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So you’re stuck at home with some extra time on your hands. When you feel like taking a break from all the shows you’ve been watching, perhaps you can make time to figure out how to transition to cashless payments.

We’re dealing with a unique situation right now and cashless transactions is one of the little ways in which we can help with social distancing measures. Not to mention, it’s also pretty convenient.

If you already have a bank account, chances are you’re already using that bank’s mobile app. If not, we encourage you to do so. But we’re not going deep into that. Today, we’re looking at other payment services that will help you go cashless.

GCash

We partnered with GCash a while back for this quick How-To video. But if you don’t feel like watching, the text comes right after.

Before anything else download the app on the App Store, Google Play, or AppGallery.

Step 1. Open the GCash app and enter your mobile number. Tap “Next” to proceed.

Step 2. Fill in the mandatory information. These include your First Name, Last Name, Birthday, Address, Email Address. When you’re done, tap “Next” to proceed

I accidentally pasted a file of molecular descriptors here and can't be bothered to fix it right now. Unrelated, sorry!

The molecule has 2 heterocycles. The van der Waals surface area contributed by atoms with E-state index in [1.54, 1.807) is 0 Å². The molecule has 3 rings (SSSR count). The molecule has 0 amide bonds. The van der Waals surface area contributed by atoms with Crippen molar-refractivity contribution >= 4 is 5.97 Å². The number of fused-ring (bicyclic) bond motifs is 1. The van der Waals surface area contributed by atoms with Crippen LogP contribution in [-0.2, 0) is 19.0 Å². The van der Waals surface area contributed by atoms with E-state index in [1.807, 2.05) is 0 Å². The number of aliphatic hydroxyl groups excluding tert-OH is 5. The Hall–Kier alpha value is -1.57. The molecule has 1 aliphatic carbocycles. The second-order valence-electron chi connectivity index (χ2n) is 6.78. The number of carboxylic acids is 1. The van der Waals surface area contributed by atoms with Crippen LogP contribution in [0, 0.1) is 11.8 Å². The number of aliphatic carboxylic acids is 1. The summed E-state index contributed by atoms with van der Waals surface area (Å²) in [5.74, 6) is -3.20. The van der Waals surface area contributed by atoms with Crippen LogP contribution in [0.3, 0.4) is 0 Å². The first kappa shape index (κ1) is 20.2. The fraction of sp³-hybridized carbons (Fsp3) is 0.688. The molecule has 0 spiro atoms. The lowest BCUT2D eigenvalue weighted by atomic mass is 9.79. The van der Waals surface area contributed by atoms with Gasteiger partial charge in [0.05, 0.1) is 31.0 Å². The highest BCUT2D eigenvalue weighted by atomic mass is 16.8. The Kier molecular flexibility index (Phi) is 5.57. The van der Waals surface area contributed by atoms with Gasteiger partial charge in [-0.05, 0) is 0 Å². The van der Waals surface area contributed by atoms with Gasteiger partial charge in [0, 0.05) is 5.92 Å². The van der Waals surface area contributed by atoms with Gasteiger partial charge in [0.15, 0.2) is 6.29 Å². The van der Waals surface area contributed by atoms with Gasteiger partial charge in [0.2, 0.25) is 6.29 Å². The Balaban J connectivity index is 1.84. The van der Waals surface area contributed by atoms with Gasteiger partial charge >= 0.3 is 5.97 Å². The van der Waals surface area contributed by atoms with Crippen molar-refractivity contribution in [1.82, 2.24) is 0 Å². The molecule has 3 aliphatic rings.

Step 3. Review your information. Gotta make sure everything’s accurate and matches any official ID you have with you. If you have a referral code, input it using the drop down below your information. Afterwards, tap “Next”.

Step 4. Set your Mobile Pin by inputting a 4 digit MPIN. It’s very important that you can easily remember your MPIN. It serves as your password to access your GCash account. You also need it for your future GCash transactions. So yeah, don’t use your birthday or any birthdays of anyone you’re super close with. Protect your MPIN like your life depended on it. Tap “Submit” to move on.

Step 5. You will receive a 6-digit authentication code via SMS in the device authentication page. Enter the code to authenticate your device.

Step 6. Enter your 4-digit GCash MPIN and click ‘Log In’ to enter the app.

Congratulations! You’re now on GCash. There’s a ton that you can do here. This is where I connected my bank account so I’ve been using GCash to move money around my other accounts, transfer money to my family and friends, load up my prepaid sim, and of course the usual in-store transactions. You can also link it to your Lazada account for your online shopping needs.

For more information, visit the GCash Help Center.

PayMaya

PayMaya is very similar to GCash in that they practically let you do the same things. As mentioned earlier, these are making cashless payments, transferring funds, as well as online shopping. Personally, this is the account I used for most of my app subscriptions like Netflix, Spotify, and NBA League Pass.

Again, make sure you have the app. Get it on the App Store, Google Play, or AppGallery.

Step1: Register with your name, email and mobile number​. The mobile number can be with any network you’re currently using.